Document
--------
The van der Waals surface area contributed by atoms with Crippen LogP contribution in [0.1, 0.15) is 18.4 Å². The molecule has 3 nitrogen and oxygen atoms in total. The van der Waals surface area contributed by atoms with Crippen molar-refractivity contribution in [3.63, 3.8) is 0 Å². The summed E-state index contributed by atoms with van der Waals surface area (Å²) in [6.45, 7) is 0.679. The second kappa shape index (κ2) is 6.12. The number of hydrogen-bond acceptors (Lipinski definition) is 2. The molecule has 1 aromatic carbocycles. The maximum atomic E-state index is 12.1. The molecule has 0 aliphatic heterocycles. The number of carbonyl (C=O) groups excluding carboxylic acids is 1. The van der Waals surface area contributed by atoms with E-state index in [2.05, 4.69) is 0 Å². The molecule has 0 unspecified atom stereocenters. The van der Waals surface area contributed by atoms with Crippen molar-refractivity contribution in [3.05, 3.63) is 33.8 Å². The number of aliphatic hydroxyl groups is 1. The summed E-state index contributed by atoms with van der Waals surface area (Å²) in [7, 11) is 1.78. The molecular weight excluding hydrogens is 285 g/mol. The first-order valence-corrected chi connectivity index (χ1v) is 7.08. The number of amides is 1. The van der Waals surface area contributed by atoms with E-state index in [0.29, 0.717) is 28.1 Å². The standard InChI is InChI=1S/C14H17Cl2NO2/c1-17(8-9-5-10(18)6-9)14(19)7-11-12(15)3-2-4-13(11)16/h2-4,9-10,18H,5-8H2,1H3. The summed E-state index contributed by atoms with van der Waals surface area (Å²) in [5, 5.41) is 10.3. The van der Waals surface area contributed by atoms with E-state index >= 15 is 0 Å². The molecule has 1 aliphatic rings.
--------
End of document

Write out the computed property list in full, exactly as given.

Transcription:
The van der Waals surface area contributed by atoms with Crippen LogP contribution in [0.1, 0.15) is 18.4 Å². The molecule has 3 nitrogen and oxygen atoms in total. The van der Waals surface area contributed by atoms with Crippen molar-refractivity contribution in [3.63, 3.8) is 0 Å². The summed E-state index contributed by atoms with van der Waals surface area (Å²) in [6.45, 7) is 0.679. The second kappa shape index (κ2) is 6.12. The number of hydrogen-bond acceptors (Lipinski definition) is 2. The molecule has 1 aromatic carbocycles. The maximum atomic E-state index is 12.1. The molecule has 0 aliphatic heterocycles. The number of carbonyl (C=O) groups excluding carboxylic acids is 1. The van der Waals surface area contributed by atoms with E-state index in [2.05, 4.69) is 0 Å². The molecule has 0 unspecified atom stereocenters. The van der Waals surface area contributed by atoms with Crippen molar-refractivity contribution in [3.05, 3.63) is 33.8 Å². The number of aliphatic hydroxyl groups is 1. The summed E-state index contributed by atoms with van der Waals surface area (Å²) in [7, 11) is 1.78. The molecular weight excluding hydrogens is 285 g/mol. The first-order valence-corrected chi connectivity index (χ1v) is 7.08. The number of amides is 1. The van der Waals surface area contributed by atoms with E-state index in [0.29, 0.717) is 28.1 Å². The standard InChI is InChI=1S/C14H17Cl2NO2/c1-17(8-9-5-10(18)6-9)14(19)7-11-12(15)3-2-4-13(11)16/h2-4,9-10,18H,5-8H2,1H3. The summed E-state index contributed by atoms with van der Waals surface area (Å²) in [5, 5.41) is 10.3. The van der Waals surface area contributed by atoms with E-state index >= 15 is 0 Å². The molecule has 1 aliphatic rings.